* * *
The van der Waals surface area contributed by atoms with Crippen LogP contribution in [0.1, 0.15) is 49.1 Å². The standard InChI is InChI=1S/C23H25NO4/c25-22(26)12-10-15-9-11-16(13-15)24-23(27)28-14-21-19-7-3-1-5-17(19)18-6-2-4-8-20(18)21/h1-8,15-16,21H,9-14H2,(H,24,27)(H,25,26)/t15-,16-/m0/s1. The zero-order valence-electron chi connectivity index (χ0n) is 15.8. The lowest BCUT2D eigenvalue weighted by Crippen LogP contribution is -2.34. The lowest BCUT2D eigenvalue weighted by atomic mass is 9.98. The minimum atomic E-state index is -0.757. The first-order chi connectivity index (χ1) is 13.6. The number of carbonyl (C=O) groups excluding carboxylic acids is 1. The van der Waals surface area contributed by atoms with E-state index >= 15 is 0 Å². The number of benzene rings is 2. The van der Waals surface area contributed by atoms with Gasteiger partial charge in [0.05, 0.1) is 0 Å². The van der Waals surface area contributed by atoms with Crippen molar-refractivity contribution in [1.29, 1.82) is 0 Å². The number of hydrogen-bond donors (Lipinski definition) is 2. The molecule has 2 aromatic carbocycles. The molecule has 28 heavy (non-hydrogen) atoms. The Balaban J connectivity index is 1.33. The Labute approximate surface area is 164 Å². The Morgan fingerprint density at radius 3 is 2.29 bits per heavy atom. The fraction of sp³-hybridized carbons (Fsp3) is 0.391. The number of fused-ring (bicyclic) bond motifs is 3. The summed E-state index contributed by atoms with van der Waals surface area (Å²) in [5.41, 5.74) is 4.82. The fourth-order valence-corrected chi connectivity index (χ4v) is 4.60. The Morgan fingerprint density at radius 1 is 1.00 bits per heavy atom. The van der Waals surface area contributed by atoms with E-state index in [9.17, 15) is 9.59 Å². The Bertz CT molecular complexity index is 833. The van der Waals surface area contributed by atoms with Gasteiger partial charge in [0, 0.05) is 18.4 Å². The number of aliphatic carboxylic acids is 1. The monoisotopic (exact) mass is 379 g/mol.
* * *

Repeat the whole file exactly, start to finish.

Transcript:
The van der Waals surface area contributed by atoms with Crippen LogP contribution in [0.1, 0.15) is 49.1 Å². The standard InChI is InChI=1S/C23H25NO4/c25-22(26)12-10-15-9-11-16(13-15)24-23(27)28-14-21-19-7-3-1-5-17(19)18-6-2-4-8-20(18)21/h1-8,15-16,21H,9-14H2,(H,24,27)(H,25,26)/t15-,16-/m0/s1. The zero-order valence-electron chi connectivity index (χ0n) is 15.8. The lowest BCUT2D eigenvalue weighted by Crippen LogP contribution is -2.34. The lowest BCUT2D eigenvalue weighted by atomic mass is 9.98. The minimum atomic E-state index is -0.757. The first-order chi connectivity index (χ1) is 13.6. The number of carbonyl (C=O) groups excluding carboxylic acids is 1. The van der Waals surface area contributed by atoms with E-state index >= 15 is 0 Å². The number of benzene rings is 2. The van der Waals surface area contributed by atoms with Gasteiger partial charge in [0.05, 0.1) is 0 Å². The van der Waals surface area contributed by atoms with Crippen molar-refractivity contribution in [1.29, 1.82) is 0 Å². The number of hydrogen-bond donors (Lipinski definition) is 2. The molecule has 2 aromatic carbocycles. The molecule has 28 heavy (non-hydrogen) atoms. The Balaban J connectivity index is 1.33. The Labute approximate surface area is 164 Å². The Morgan fingerprint density at radius 3 is 2.29 bits per heavy atom. The fraction of sp³-hybridized carbons (Fsp3) is 0.391. The number of fused-ring (bicyclic) bond motifs is 3. The summed E-state index contributed by atoms with van der Waals surface area (Å²) in [5.41, 5.74) is 4.82. The fourth-order valence-corrected chi connectivity index (χ4v) is 4.60. The Morgan fingerprint density at radius 1 is 1.00 bits per heavy atom. The van der Waals surface area contributed by atoms with E-state index in [9.17, 15) is 9.59 Å². The Bertz CT molecular complexity index is 833. The van der Waals surface area contributed by atoms with Gasteiger partial charge in [0, 0.05) is 18.4 Å². The number of aliphatic carboxylic acids is 1. The monoisotopic (exact) mass is 379 g/mol.